Thursday, April 19, 2012

The Sixth Sense

Everyone knows about the five senses: Sight, taste, hearing, touch, smell. We use these everyday. But we have a sixth sense, and not the one that pops up in horror movies. It's the sense of where the various parts of your body are. It's called 'proprioception'. Broadly, it's the ability to know even with your eyes closed, where the relative position of your body parts are to each other. For example, close your eyes and ask someone to move your hand. Do you know where it is? Of course you do. That's proprioception.

When I used to ride horses, I wore spurs. I had a trainer who told me to wear them because  "You always know where your heels are." That's praise in riding circles. I never jabbed the horse with them, I just used them for subtle cues when doing equitation. It's an art to ride with spurs.

You'd think with skillz like that, knowing where my feet are when I skate would be easy. It turns out, that  I have no clue.

More than once I've had a coach say, "Your free foot is in the wrong place." I cheerfully confess that especially in mohawks, I know that the free foot is pointing inside the circle.  Where it is relative to my skating foot--no idea. Ahead at the toe, back at the heel, where? Where?

So Coach Cruella has me doing exercises where I get on a strong inside edge, then move my free foot to mohawk position (while simultaneously going deeper in the knee) then hold it.

And hold it. And then hold it some more. But not do the turn. This is a position exercise, not a turn exercise.

She does the same for my free leg with the three turn exercises. I stroke, hold the leg in the extended position, then go down in the knee, again, again (for the outside 3), but again, and again (for the inside 3).  My job is to hold that edge, hold that posture, hold that extension.

This is pretty effective, especially with someone there the first few times  to point out where the free foot is going wrong.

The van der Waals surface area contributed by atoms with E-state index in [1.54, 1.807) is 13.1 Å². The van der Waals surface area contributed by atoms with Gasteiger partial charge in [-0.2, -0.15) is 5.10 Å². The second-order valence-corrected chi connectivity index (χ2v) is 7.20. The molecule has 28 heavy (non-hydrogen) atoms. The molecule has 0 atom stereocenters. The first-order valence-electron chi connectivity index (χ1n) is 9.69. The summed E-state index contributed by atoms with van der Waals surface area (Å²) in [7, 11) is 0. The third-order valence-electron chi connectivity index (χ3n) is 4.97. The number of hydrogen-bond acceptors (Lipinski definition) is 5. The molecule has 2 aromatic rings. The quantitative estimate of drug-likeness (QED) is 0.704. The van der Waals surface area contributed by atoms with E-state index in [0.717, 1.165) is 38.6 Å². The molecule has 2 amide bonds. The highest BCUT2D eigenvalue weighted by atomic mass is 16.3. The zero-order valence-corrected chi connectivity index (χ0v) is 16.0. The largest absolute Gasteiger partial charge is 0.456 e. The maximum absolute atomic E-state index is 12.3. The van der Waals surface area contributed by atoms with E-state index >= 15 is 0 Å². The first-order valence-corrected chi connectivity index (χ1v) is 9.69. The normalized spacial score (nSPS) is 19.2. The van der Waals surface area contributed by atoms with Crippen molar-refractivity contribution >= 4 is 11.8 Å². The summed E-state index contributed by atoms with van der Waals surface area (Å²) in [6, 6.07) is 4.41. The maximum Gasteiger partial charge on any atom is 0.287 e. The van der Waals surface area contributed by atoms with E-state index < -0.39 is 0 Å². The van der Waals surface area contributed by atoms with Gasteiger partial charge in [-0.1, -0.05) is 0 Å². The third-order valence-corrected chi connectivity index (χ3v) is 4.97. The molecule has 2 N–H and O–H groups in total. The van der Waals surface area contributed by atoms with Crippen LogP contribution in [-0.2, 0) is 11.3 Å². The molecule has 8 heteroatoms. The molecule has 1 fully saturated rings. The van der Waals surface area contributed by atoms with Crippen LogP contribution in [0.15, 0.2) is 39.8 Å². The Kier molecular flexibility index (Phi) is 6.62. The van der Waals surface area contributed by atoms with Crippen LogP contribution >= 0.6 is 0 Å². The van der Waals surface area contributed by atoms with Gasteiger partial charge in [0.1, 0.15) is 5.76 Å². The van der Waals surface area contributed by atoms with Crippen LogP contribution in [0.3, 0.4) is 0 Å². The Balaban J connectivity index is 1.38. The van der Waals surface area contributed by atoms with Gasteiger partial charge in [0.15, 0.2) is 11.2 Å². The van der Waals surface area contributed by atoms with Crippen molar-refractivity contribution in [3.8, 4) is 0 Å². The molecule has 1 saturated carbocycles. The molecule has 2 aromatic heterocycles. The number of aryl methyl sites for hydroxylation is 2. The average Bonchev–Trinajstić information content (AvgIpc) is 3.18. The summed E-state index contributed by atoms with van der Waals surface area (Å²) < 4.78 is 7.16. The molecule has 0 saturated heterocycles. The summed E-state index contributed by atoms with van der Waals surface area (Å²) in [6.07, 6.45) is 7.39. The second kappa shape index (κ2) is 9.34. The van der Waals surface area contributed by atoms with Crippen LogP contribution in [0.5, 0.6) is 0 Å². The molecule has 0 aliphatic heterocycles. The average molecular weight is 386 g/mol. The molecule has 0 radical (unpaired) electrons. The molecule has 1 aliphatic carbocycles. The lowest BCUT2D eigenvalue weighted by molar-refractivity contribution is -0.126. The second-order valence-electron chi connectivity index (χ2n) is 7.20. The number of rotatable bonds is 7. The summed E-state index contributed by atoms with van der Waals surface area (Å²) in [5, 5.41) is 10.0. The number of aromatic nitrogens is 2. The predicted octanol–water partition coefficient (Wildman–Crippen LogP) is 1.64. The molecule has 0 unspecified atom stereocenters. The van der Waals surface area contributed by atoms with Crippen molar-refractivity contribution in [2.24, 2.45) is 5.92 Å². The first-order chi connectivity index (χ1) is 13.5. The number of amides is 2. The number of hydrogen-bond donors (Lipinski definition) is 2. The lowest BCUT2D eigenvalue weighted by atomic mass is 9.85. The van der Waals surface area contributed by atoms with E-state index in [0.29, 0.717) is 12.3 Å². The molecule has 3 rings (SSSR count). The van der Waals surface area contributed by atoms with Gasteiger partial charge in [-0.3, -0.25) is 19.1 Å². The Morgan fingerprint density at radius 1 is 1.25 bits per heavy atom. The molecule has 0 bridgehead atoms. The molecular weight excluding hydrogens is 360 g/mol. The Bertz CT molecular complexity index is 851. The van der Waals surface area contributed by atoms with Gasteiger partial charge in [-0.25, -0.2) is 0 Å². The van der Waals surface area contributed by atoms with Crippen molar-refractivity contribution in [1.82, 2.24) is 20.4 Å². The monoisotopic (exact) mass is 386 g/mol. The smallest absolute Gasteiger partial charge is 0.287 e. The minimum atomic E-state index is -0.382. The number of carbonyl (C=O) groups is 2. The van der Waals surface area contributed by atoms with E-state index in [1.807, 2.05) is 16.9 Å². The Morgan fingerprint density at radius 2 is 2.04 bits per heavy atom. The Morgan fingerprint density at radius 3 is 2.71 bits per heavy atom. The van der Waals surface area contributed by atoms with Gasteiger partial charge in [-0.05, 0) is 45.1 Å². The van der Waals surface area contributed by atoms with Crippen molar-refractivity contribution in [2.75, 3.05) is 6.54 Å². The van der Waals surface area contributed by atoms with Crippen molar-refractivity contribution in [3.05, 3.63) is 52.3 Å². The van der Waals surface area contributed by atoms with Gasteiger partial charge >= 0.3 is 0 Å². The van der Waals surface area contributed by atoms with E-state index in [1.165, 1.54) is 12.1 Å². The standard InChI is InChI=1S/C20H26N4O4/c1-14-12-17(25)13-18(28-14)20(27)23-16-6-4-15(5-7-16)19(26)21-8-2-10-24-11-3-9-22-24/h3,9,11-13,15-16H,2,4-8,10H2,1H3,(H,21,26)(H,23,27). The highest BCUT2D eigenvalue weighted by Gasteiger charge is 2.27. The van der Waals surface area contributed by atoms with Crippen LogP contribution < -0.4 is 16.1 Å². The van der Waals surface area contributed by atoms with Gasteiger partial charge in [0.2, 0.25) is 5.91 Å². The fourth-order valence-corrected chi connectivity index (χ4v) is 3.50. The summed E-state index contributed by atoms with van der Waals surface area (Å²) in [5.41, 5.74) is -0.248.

After about 10 minutes of this work on threes and mohawks, I have a much more refined sense of my foot position. It's hardly a miracle cure, I'll need to practice this many times for it to become second nature, but it shows that focused practice can have immediate effects on my basic skating skills.

Whoa! Too far back on the heel! Bend the knee!


  1. I know what you mean! My coach does this for me, too, while screaming, "NEEEEEAT FEEEEEEET"! And he makes me hold whatever position he wants me to hold on the circle and tells me not to look like I need a Zanac. He keeps telling me that he's going to bring a Pez dispenser full of them for tests and that he cant understand why I get so nervous around him. Dear Coach, it is because I want to show you so badly that your efforts on me are not in vain. I want to show myself that your efforts on me are not in vain. And because I know you are watching every single move I make like judge and jury combined, and because I know that you know that what's going through my mind as I launch myself into everything you're asking me to do is sheer terror and an endless stream of naughty words. So don't worry about the tests; bring that Pez dispenser to practice, pleeeeaase.

    Seriously, though, breaking down a move like this really helps me, too, and I really feel gives me an understanding of body position, muscular control, and proprioception in my feet and ankles. My coach says to do things by feel, and that is proprioception. I need to tell him that I have Alzheimer's of muscle memory and that's why I look like the cat in your photo above.

    1. "Dear Coach, it is because I want to show you so badly that your efforts on me are not in vain."

      Word up.

  2. Thanks for this post! I'm an adult skater who started skating after being diagnosed with multiple sclerosis, which can cause problems with proprioception and balance. I'm fortunate to have an extremely mild case, but when new skills are hard for me to learn, I always wonder if it's the disease, or if it's just that SKATING IS HARD(!). Most everyone in my group lessons was accomplished at some other sport, so they catch on really quickly (doing a couple FS1 moves in a Pre-Alpha class? Really?). But that means I don't have a really good picture of what's hard for the average adult skater. So thanks for talking about not knowing where your foot is! I was getting worried because my free leg wasn't straight when I thought it was, and my ankles weren't bent enough to create deeper edges! It's always nice to find out I'm overreacting ... I think!

    1. I have several friends with MS. Exercise and the cold are supposed to help out. Hope it works out for you.

      And, glad to take a little bit of worry off your mind.

    2. Exactly why I started figure skating! And to develop muscle memory in case my balance does start to go. I'm constantly chatting up other MSers online to try to get them to try skating, no matter what they can manage. And I know there are a few - some who have even been at Adult Nationals.